English: Apples on an apple-tree. Ukraine. Рус...

(Photo credit: Wikipedia)

I’ve become a bit obsessed with fruit trees. It seems to me that the ideal tree to plant is one that provides food, whether it be out here in the country or lining the sidewalks and medians in an urban area. You get beautiful flowers in the spring, then shade and fruit in the summer. Branches you prune are excellent to use when grilling to provide extra flavor.

I’ve become fascinated with the idea of a mini orchard and am using the information from the Deep Green Permaculture  and Dave Wilson’s Nursery websites as my guides. The basic premise is to plant fruit trees quite close together – just 18″ apart – and keep the trees pruned short. So on the northwest side of our raised garden beds we’ve planted some young fruit trees. These are trees I got on clearance 2 summers ago for about $3 each and planted in BIG pots on the deck. I originally thought how great they would be to create shade on the deck, but this past summer they’d gotten so large that their watering needs were overwhelming. So Mike tilled the ground and we transplanted the young trees in October. Imagine my surprise when 2 weeks later they started blooming! Now these trees are much farther apart than 18″, but I do plan to fill in with more fruit trees this spring, so they are forming the basis of the larger plan.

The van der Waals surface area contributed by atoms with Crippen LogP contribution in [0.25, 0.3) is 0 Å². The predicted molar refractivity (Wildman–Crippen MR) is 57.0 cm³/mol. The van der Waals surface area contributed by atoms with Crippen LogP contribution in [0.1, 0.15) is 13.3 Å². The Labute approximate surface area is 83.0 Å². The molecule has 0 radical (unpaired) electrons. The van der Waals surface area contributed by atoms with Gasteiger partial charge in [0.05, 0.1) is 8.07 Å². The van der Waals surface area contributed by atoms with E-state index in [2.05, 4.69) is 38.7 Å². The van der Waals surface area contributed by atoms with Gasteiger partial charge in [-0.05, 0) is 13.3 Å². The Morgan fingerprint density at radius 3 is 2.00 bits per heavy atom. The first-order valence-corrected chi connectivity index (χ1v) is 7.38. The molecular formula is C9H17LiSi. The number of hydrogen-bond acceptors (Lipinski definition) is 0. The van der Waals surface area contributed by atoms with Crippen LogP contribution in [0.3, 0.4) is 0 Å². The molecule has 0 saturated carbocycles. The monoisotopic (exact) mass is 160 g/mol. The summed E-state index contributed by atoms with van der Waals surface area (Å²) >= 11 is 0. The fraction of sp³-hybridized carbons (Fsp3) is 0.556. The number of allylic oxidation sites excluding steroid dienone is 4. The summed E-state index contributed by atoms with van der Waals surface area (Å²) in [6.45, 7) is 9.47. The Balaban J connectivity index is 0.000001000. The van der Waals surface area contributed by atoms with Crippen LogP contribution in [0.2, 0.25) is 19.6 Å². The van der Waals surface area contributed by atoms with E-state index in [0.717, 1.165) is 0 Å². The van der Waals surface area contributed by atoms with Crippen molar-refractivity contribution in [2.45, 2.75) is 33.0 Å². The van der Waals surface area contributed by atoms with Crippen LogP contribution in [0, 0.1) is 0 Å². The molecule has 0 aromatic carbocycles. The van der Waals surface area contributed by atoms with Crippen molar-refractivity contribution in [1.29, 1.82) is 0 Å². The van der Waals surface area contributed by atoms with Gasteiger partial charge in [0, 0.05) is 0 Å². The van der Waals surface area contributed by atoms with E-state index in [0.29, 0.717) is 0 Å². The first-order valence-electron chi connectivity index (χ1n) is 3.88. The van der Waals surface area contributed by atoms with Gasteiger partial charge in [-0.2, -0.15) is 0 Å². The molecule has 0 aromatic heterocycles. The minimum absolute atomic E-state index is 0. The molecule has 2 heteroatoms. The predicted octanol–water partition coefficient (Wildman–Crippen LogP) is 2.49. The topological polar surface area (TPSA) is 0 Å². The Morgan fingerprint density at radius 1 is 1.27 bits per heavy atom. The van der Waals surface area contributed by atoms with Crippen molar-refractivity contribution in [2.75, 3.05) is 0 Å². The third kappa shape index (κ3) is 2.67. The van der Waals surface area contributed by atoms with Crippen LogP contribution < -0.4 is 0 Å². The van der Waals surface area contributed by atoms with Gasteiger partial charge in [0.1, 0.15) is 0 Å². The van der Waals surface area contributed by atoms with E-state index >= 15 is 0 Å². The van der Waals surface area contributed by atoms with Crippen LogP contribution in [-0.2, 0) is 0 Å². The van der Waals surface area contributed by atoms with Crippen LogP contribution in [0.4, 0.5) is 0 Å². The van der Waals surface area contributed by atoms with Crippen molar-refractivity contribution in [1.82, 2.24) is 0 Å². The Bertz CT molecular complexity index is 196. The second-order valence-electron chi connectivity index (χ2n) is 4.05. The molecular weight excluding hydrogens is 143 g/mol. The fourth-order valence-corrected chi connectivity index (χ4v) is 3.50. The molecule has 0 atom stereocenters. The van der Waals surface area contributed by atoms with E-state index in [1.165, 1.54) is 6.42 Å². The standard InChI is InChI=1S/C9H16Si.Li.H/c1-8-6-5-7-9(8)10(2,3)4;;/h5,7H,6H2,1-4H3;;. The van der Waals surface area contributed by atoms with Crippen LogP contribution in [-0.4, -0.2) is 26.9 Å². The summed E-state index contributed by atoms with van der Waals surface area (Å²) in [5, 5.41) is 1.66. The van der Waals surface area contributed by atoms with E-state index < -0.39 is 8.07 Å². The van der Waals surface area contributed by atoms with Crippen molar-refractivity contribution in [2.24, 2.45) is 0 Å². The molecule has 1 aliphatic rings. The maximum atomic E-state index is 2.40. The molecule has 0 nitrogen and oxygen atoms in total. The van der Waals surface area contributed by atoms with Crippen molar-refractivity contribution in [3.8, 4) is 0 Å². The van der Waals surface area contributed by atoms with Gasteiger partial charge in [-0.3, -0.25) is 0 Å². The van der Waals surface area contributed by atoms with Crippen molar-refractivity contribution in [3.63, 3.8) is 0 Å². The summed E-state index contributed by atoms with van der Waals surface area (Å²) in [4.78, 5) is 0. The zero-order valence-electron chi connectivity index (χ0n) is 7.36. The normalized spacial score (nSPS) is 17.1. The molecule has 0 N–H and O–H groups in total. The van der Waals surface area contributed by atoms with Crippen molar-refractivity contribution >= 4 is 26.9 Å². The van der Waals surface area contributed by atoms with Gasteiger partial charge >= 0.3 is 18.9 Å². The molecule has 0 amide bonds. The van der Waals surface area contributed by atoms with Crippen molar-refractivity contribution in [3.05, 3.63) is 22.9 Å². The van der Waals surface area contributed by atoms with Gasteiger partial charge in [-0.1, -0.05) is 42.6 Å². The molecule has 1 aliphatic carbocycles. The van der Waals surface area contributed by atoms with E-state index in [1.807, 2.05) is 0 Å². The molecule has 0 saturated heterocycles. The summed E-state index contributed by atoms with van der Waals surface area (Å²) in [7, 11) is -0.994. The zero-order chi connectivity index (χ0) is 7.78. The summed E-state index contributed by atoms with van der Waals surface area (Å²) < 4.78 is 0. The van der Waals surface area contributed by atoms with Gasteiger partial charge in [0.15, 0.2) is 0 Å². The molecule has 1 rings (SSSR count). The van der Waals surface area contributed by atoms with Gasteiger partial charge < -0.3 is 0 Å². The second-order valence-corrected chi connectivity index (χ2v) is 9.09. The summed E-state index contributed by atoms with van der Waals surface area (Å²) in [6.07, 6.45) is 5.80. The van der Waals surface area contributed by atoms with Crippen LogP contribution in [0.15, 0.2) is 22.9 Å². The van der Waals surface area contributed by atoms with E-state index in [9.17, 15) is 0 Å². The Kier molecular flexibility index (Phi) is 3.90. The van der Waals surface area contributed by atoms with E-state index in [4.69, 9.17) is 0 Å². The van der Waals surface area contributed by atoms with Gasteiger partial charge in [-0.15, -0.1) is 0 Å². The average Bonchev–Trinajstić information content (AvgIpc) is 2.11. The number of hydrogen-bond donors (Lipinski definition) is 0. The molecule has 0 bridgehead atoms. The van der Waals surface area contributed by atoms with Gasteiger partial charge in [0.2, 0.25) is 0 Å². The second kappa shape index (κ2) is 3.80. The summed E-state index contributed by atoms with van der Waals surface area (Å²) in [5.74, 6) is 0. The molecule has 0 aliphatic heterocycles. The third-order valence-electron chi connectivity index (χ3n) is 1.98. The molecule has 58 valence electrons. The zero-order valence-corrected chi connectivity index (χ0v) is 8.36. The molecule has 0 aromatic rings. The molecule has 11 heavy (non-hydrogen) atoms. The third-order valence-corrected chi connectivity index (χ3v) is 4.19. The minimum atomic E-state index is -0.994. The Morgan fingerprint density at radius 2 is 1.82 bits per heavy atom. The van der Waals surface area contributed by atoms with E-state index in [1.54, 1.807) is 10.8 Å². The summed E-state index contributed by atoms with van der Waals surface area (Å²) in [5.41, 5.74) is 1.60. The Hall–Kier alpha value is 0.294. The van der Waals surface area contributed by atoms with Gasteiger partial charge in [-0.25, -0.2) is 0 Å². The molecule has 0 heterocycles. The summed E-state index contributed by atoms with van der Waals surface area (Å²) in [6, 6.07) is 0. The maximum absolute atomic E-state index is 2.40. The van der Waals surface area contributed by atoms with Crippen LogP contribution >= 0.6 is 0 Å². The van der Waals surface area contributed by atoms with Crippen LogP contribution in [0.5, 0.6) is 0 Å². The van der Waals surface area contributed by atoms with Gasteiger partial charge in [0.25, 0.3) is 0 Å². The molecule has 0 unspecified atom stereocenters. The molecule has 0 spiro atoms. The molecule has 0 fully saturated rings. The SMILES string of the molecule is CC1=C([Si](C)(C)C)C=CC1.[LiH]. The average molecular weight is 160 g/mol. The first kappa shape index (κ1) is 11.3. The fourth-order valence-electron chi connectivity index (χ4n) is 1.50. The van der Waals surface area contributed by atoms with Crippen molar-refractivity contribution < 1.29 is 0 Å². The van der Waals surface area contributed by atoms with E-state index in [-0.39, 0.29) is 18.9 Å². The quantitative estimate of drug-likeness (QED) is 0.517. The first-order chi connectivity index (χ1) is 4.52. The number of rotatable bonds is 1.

I’ve used another permaculture concept and planted some of my spare strawberry plants around the bases of the trees to act as a living mulch. Strawberries grow so thickly that they rarely allow any weeds to poke through, so my hope is that this strategy takes away the need for other mulch or for weed-whacking in between them. As a bonus my mulch will provide me with more strawberries!

Some of the fruit trees I planted are dwarf varieties and some aren’t, but you can make any tree a dwarf through diligent pruning. My plan is for these trees to be limited to no more than 6′ tall so we can pick the fruit without a ladder. So far there are 2 apples, 1 peach, 1 nectarine and 1 cherry tree, and I plan to add many more! In the same vicinity are already-established trees including 1 apple, 2 cherry and 1 mulberry tree. About 10′ away, planted along the fence, are raspberry and thornless blackberry vines. My vision is for this side yard to become a densely planted and productive garden area with fruit trees forming a hedge that provides both food and beauty!

Of course, who am I really kidding? The 6 peach trees and 2 plum trees we planted 15 years ago have produced plenty of fruit, and rarely have I ever gotten a single bite. The squirrels and deer here form a vast network of thieves that I probably can’t overcome. Maybe I can just reach a point of saturation where I’m growing more than they can eat…

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